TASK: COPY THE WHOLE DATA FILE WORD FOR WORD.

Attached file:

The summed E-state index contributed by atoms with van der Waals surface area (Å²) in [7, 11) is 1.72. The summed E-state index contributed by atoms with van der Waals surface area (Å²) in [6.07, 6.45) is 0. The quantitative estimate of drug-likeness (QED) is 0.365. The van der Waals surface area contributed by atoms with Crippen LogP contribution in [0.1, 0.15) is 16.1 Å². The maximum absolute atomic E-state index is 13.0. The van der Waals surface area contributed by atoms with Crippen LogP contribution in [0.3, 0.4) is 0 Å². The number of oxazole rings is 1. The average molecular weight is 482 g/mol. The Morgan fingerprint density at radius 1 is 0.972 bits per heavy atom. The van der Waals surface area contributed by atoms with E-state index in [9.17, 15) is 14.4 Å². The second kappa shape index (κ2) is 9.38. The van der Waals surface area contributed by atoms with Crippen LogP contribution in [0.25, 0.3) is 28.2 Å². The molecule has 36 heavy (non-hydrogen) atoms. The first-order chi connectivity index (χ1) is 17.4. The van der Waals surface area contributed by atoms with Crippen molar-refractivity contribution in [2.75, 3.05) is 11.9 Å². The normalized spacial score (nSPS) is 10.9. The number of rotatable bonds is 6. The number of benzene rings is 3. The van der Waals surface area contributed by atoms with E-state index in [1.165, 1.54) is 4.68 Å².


The summed E-state index contributed by atoms with van der Waals surface area (Å²) in [7, 11) is 1.72. The summed E-state index contributed by atoms with van der Waals surface area (Å²) in [6.07, 6.45) is 0. The quantitative estimate of drug-likeness (QED) is 0.365. The van der Waals surface area contributed by atoms with Crippen LogP contribution in [0.1, 0.15) is 16.1 Å². The maximum absolute atomic E-state index is 13.0. The van der Waals surface area contributed by atoms with Crippen LogP contribution in [0.3, 0.4) is 0 Å². The number of oxazole rings is 1. The average molecular weight is 482 g/mol. The Morgan fingerprint density at radius 1 is 0.972 bits per heavy atom. The van der Waals surface area contributed by atoms with E-state index in [9.17, 15) is 14.4 Å². The second kappa shape index (κ2) is 9.38. The van der Waals surface area contributed by atoms with Crippen LogP contribution in [0.25, 0.3) is 28.2 Å². The molecule has 36 heavy (non-hydrogen) atoms. The first-order chi connectivity index (χ1) is 17.4. The van der Waals surface area contributed by atoms with Crippen molar-refractivity contribution in [2.75, 3.05) is 11.9 Å². The normalized spacial score (nSPS) is 10.9. The number of rotatable bonds is 6. The number of benzene rings is 3. The van der Waals surface area contributed by atoms with E-state index in [1.165, 1.54) is 4.68 Å².